What happens if you get stuck in a snowstorm?
Recently there was a traffic jam in Virginia that trapped motorists on a highway for a day. I’ve seen some ill-informed comments about EVs, asking what would happen in that situation. Tesla vehicles have a “camp” mode that shuts everything off in the car except the HVAC system. This feature uses between 0.5-2kWh of power per hour depending on external and internal temperature. My model S has a 90kWh battery pack; assuming I was stuck with 60kWh left in my battery, in the worst case I could run camp mode for 25 hours and still have 30 miles of driving range. If conditions are not that extreme and my car only uses 1kWh of power per hour, the battery would last 50 hours. A big difference is that ICE vehicles don’t always leave the house in the morning with a full tank. My EV is plugged-in every night with a stage-two charger, and I always leave in the morning with 72kWh charge (80%) as recommend by Tesla for improved battery life.
What do you like most about driving a Tesla?
This is the question most often asked and the hardest to answer, because it’s hard to say which difference I enjoy most. The autopilot is a breath of fresh air, especially when driving in Chicago’s stop-and-go traffic. Minimal maintenance is another benefit; my owner's manual has two entries for maintenance: HEPA air filter changed every three years and brake fluid flushing every four years -- that’s it. No oil changes, no transmission/transfer case flushes, no timing belts, no spark plugs, no alternators, cylinders, pistons, hoses, etc. It’s also nice to warm up my car up in winter with the garage closed and no worry about exhaust fumes.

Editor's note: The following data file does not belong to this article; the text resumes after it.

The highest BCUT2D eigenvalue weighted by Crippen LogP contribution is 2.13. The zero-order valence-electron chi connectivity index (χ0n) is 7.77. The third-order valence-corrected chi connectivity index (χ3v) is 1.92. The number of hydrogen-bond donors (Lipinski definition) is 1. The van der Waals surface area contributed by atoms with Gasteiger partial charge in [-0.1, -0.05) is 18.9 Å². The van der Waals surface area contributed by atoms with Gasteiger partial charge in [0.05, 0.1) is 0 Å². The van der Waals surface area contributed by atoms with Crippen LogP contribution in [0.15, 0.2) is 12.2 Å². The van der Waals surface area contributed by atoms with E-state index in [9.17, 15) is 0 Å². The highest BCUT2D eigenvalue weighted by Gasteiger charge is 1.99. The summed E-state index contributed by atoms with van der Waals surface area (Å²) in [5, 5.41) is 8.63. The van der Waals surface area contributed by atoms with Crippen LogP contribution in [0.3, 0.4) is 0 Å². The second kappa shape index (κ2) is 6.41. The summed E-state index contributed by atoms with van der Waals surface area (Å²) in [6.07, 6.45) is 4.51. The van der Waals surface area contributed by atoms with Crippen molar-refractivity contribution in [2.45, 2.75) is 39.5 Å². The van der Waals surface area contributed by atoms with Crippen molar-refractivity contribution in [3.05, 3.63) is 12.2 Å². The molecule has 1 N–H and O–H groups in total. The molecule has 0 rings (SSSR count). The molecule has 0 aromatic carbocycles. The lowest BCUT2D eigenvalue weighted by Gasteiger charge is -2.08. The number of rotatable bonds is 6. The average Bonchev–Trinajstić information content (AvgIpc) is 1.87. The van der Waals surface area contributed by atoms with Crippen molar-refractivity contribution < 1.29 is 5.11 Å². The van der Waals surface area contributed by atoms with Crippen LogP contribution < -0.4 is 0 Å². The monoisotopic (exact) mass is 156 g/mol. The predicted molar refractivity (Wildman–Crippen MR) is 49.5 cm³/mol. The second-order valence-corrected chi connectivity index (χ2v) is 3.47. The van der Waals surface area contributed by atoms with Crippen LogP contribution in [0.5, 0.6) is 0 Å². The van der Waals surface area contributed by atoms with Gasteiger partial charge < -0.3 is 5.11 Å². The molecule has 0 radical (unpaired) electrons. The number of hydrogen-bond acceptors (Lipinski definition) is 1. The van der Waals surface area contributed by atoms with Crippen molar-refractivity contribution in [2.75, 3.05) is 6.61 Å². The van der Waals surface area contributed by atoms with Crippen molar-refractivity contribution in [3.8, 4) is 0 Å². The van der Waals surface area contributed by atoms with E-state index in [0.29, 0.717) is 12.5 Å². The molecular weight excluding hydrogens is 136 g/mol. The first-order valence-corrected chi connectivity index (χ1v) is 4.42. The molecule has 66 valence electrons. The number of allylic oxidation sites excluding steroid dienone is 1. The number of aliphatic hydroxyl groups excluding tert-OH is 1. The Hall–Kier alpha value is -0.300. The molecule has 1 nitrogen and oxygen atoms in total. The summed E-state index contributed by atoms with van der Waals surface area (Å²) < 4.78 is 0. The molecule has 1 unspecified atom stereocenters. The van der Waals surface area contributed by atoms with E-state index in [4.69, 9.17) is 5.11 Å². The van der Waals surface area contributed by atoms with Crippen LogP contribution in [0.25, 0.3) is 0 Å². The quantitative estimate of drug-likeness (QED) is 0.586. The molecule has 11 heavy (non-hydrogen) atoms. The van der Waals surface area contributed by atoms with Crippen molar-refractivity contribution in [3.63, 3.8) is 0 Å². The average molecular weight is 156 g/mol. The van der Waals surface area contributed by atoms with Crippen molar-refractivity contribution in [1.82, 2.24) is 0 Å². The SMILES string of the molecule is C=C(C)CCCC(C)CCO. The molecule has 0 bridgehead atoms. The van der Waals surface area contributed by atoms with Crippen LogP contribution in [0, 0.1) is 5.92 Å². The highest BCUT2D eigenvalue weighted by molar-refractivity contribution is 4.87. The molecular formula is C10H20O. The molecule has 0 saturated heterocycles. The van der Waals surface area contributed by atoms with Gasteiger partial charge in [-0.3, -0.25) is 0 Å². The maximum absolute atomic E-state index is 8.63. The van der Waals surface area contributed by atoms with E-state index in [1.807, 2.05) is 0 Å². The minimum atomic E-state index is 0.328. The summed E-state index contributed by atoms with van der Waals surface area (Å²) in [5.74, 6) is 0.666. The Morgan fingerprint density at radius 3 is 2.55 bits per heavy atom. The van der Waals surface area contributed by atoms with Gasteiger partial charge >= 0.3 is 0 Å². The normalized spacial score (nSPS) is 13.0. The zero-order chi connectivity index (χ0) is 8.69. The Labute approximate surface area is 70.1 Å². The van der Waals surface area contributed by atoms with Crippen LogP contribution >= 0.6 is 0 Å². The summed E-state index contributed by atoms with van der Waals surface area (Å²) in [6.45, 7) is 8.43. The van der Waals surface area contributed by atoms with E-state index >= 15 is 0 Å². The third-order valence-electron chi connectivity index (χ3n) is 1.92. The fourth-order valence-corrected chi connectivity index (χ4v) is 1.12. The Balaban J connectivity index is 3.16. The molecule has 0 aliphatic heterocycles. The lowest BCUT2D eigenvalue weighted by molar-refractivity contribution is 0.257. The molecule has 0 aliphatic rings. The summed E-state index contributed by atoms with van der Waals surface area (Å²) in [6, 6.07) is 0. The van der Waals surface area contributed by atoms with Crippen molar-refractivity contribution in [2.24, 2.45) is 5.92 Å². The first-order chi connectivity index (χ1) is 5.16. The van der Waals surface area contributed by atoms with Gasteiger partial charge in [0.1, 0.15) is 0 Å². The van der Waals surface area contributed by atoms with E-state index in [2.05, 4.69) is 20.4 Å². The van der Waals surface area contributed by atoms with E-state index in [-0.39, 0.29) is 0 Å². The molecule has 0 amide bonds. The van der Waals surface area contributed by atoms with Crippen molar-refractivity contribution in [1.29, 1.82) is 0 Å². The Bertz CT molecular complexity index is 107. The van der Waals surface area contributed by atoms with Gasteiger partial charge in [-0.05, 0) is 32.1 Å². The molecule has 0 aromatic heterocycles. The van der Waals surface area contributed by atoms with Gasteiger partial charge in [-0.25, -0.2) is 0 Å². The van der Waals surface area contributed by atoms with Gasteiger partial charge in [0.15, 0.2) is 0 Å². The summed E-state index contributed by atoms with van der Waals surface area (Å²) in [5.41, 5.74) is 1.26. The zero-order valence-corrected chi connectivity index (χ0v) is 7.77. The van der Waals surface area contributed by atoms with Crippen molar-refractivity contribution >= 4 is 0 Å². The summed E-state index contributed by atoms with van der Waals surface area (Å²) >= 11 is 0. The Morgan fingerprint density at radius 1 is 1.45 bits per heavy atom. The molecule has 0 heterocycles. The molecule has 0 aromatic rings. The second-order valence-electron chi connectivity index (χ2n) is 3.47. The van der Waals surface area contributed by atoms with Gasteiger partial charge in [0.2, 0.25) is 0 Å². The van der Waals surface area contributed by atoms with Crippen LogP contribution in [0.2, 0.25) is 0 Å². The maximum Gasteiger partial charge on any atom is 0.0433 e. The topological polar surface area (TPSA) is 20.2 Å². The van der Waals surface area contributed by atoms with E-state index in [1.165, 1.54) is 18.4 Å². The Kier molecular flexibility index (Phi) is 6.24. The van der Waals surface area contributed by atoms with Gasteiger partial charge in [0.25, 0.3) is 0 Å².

But if I were forced to pick one thing, it would be the ease of plugging it in at night and having a charge every morning. No more leaving in the morning allowing time for a gas-station stop, no standing in -10F Chicago windchills swiping my credit card and pressing “no” to all the questions just so I can pump gas, no standing in poorly plowed gas-station pump lanes, and finally, no more checking gas prices.
Coming up: safety and compliance testing of electric vehicles
EV testing is a fundamental part of their development and necessary to meet their required standards. Here at Elite the electric vehicle market is a key part of our business and is an area that we have significant expertise and capability.
Robert’s insight provides the first entry in a series of EV blogs and technical articles that will highlight the important work we do to support manufacturers as they develop components, systems, and whole vehicles.
Watch for those and Contact Elite with your questions about EV testing and requirements.